Less than halfway through her prison sentence, Bonnie Sweeten wants out.
The suburban mother of three, who in May faked her abduction and fled to Disney World with her 9-year-old daughter, will ask a Bucks County judge this week to transfer her to house arrest.
Saddled with nine to 24 months for the widely publicized hoax, Sweeten is contrite and will never transgress again, her lawyer says.
Even so, new allegations about Sweeten keep turning up in public records.
The onetime paralegal is accused of getting her former boss' law license suspended, masquerading as a lawyer, stealing six-figure sums from clients, defrauding a lender, and using forgery and a fake passport to pose as her employer at a mortgage closing, according to documents filed in civil lawsuits and state disciplinary proceedings.
Sweeten, 38, was even listed as a lawyer in the 2008 and 2009 editions of the Philadelphia Bar Association's legal directory.
Lawyers for Sweeten and her accusers have said the FBI is probing allegations of fraud and massive thefts involving Sweeten and the Feasterville law office of attorney Debbie Carlitz, where Sweeten worked.
No federal charges have been filed.
"Ms. Sweeten denies the allegations," her lawyer, Louis Busico, said last week. "She has not been charged with engaging in any of that conduct."
Carlitz, 48, whose Pennsylvania law license had been suspended since 2008, was disbarred Dec. 1 by the state Supreme Court.
Because Carlitz consented to the punishment, the underlying allegations against her were not made public. But her attorney blamed Carlitz's fall largely on misplaced faith in Sweeten, her friend and assistant since 1995.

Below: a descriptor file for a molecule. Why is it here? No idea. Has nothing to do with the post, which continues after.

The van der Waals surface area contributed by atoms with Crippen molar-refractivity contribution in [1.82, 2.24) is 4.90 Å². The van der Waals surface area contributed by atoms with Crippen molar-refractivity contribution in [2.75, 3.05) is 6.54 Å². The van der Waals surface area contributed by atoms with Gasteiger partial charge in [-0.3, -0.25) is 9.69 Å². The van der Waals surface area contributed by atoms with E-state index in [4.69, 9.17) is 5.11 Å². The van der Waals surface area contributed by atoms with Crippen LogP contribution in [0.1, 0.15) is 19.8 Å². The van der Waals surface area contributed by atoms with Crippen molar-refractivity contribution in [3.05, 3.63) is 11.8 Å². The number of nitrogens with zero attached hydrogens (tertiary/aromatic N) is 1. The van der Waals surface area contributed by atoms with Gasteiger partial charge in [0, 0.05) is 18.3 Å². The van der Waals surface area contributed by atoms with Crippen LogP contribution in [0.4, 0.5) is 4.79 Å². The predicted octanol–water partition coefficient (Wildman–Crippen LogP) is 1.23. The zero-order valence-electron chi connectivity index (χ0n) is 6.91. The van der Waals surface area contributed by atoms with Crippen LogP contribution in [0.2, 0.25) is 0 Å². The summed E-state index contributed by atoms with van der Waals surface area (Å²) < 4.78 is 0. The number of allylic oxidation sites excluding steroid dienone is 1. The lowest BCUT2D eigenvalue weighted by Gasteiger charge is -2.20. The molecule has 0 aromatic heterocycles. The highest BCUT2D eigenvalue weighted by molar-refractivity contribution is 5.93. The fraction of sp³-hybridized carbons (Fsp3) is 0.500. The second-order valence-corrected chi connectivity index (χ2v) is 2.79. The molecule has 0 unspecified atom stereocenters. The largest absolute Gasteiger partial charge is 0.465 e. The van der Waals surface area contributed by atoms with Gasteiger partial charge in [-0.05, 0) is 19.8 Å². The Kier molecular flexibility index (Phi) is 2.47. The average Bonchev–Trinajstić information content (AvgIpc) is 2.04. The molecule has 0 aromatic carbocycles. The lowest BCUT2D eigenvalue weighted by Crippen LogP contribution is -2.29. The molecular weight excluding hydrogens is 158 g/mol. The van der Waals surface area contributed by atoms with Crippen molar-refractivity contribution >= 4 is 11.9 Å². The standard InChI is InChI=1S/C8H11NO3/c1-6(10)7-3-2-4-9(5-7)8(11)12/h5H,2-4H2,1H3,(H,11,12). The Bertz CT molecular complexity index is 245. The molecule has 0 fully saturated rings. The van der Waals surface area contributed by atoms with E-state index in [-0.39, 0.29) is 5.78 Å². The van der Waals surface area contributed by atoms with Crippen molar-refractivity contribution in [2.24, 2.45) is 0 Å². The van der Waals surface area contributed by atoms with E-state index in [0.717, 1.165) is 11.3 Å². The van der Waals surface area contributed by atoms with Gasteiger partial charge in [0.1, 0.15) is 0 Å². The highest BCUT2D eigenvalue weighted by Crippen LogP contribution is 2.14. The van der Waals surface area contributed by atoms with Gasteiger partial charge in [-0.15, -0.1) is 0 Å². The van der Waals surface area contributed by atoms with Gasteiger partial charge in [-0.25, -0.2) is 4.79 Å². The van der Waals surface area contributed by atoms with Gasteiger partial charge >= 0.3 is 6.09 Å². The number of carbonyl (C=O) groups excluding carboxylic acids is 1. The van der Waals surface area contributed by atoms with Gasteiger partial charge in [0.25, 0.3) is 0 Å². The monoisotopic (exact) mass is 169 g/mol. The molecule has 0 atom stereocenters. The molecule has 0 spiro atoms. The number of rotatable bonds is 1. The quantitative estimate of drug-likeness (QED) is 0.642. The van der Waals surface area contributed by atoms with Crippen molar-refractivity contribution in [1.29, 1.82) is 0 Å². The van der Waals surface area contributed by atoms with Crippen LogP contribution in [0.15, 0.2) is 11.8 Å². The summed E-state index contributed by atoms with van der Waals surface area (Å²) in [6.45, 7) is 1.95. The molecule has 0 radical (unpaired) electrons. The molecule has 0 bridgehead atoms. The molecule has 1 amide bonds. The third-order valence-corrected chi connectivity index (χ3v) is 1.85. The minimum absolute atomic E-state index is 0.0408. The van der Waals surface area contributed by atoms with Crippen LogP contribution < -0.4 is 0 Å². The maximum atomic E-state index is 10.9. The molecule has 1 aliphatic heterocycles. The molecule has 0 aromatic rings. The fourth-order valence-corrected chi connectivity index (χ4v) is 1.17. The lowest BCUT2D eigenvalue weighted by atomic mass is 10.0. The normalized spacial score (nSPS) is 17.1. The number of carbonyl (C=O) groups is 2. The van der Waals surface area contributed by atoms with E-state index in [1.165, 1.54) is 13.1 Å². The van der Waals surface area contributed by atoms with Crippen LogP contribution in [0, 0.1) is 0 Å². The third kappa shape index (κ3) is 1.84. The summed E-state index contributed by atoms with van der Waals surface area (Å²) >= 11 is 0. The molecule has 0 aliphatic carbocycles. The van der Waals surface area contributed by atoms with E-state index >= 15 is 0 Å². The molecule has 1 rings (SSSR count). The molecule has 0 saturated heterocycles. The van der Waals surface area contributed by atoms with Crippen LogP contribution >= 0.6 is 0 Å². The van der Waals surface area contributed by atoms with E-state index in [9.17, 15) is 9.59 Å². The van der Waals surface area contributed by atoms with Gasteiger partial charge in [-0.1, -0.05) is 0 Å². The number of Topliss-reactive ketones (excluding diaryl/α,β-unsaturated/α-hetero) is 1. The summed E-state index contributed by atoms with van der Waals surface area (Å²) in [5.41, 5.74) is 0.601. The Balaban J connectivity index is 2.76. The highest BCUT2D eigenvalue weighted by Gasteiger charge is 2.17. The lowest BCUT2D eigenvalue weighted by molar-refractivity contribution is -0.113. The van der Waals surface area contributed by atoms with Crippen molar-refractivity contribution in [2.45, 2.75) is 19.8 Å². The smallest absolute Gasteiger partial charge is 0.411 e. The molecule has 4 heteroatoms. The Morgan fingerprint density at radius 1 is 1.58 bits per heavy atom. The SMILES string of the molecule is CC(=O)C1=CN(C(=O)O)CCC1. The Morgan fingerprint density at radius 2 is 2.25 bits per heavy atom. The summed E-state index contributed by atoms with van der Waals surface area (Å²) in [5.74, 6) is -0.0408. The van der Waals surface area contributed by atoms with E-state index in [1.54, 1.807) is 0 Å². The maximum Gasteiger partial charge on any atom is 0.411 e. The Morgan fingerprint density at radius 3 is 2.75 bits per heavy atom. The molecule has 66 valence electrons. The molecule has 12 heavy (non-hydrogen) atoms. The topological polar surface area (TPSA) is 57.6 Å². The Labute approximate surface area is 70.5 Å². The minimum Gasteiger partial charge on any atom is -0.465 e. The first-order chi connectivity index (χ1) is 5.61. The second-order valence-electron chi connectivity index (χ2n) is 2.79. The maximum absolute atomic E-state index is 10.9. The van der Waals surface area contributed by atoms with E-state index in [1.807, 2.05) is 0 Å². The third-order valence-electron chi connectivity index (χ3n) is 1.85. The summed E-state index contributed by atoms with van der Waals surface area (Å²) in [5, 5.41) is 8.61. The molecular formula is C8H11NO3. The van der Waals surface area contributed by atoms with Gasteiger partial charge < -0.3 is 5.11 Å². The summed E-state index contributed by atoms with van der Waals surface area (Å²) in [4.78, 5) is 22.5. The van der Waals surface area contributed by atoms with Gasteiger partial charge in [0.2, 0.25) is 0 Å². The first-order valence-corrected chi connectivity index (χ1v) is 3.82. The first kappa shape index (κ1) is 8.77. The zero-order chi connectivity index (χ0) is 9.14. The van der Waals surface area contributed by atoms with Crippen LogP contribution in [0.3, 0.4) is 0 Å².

Lawyer Ellen Brotman said, "Ms. Carlitz has lost more than just money as a result of her trust in Bonnie Sweeten."
Sweeten began to undermine Carlitz's law license four years ago, state disciplinary records show.
In 2005, the Supreme Court placed Carlitz on "inactive" status because she was a half-hour short in her required continuing legal-education classes. But Sweeten, Carlitz's office manager, never passed along that order, the board said.
Two years later, the state sent notice that Carlitz's license would be pulled for continuing to practice on inactive status. Sweeten received the notification, but again kept it from Carlitz, forging her signature on the return receipt.
Sweeten then recruited Philadelphia lawyer Jeffrey Solar to handle the disciplinary matter. She never informed Carlitz, and told Solar that Carlitz was unavailable to speak to him.
Solar, who had known both women for years, negotiated a one-year, one-day suspension for Carlitz. He gave the written proposal to Sweeten, who claimed to have run it past Carlitz for her approval.
"Those representations were just a lie," Brotman said. "Bonnie was hiding this from Debbie."
Sweeten ultimately admitted forging Carlitz's signature on a document approving the deal and giving it to Solar. "I did not understand the significance of what I had done, and I did not discuss it with Mr. Solar," Sweeten said in an affidavit submitted to the board.
Solar did not return a call seeking comment.
Carlitz's suspension began in March 2008. But knowing nothing about it, she kept her office open. She closed it later that year - after a fellow lawyer saw the suspension on a state Web site and alerted her.
After learning more about Carlitz's suspension, Brotman filed an appeal in March.
The Supreme Court reversed the suspension Dec. 1. It was the same day that Carlitz agreed to be disbarred, ending the involvement of the high court's disciplinary counsel.